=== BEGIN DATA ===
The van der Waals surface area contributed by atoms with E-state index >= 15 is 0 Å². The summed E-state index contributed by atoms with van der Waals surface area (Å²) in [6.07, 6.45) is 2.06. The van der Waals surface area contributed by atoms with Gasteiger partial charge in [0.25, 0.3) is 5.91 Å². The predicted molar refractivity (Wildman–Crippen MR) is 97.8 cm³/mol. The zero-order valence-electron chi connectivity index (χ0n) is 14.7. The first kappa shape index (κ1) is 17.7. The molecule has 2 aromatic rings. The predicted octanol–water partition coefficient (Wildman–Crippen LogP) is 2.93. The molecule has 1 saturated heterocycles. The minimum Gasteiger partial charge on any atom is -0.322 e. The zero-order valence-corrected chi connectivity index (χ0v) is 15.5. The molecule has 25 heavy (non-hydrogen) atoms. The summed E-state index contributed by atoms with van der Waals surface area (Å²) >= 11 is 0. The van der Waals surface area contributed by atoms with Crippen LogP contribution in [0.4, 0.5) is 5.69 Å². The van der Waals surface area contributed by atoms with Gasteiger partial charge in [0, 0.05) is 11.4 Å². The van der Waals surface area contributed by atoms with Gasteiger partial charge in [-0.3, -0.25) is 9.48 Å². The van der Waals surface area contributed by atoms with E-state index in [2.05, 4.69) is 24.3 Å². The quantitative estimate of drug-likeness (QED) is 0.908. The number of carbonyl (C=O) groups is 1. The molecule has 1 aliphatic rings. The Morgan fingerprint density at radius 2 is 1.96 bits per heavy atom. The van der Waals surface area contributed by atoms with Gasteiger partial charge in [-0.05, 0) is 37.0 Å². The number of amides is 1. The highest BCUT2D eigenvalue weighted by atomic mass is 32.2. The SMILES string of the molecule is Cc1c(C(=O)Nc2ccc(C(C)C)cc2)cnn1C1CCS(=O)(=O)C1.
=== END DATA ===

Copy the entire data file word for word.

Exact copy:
The van der Waals surface area contributed by atoms with E-state index >= 15 is 0 Å². The summed E-state index contributed by atoms with van der Waals surface area (Å²) in [6.07, 6.45) is 2.06. The van der Waals surface area contributed by atoms with Gasteiger partial charge in [0.25, 0.3) is 5.91 Å². The predicted molar refractivity (Wildman–Crippen MR) is 97.8 cm³/mol. The zero-order valence-electron chi connectivity index (χ0n) is 14.7. The first kappa shape index (κ1) is 17.7. The molecule has 2 aromatic rings. The predicted octanol–water partition coefficient (Wildman–Crippen LogP) is 2.93. The molecule has 1 saturated heterocycles. The minimum Gasteiger partial charge on any atom is -0.322 e. The zero-order valence-corrected chi connectivity index (χ0v) is 15.5. The molecule has 25 heavy (non-hydrogen) atoms. The summed E-state index contributed by atoms with van der Waals surface area (Å²) >= 11 is 0. The van der Waals surface area contributed by atoms with Crippen LogP contribution in [0.4, 0.5) is 5.69 Å². The van der Waals surface area contributed by atoms with Gasteiger partial charge in [0, 0.05) is 11.4 Å². The van der Waals surface area contributed by atoms with Gasteiger partial charge in [-0.3, -0.25) is 9.48 Å². The van der Waals surface area contributed by atoms with E-state index in [2.05, 4.69) is 24.3 Å². The quantitative estimate of drug-likeness (QED) is 0.908. The number of carbonyl (C=O) groups is 1. The molecule has 1 aliphatic rings. The Morgan fingerprint density at radius 2 is 1.96 bits per heavy atom. The van der Waals surface area contributed by atoms with Gasteiger partial charge in [-0.05, 0) is 37.0 Å². The number of amides is 1. The highest BCUT2D eigenvalue weighted by atomic mass is 32.2. The SMILES string of the molecule is Cc1c(C(=O)Nc2ccc(C(C)C)cc2)cnn1C1CCS(=O)(=O)C1.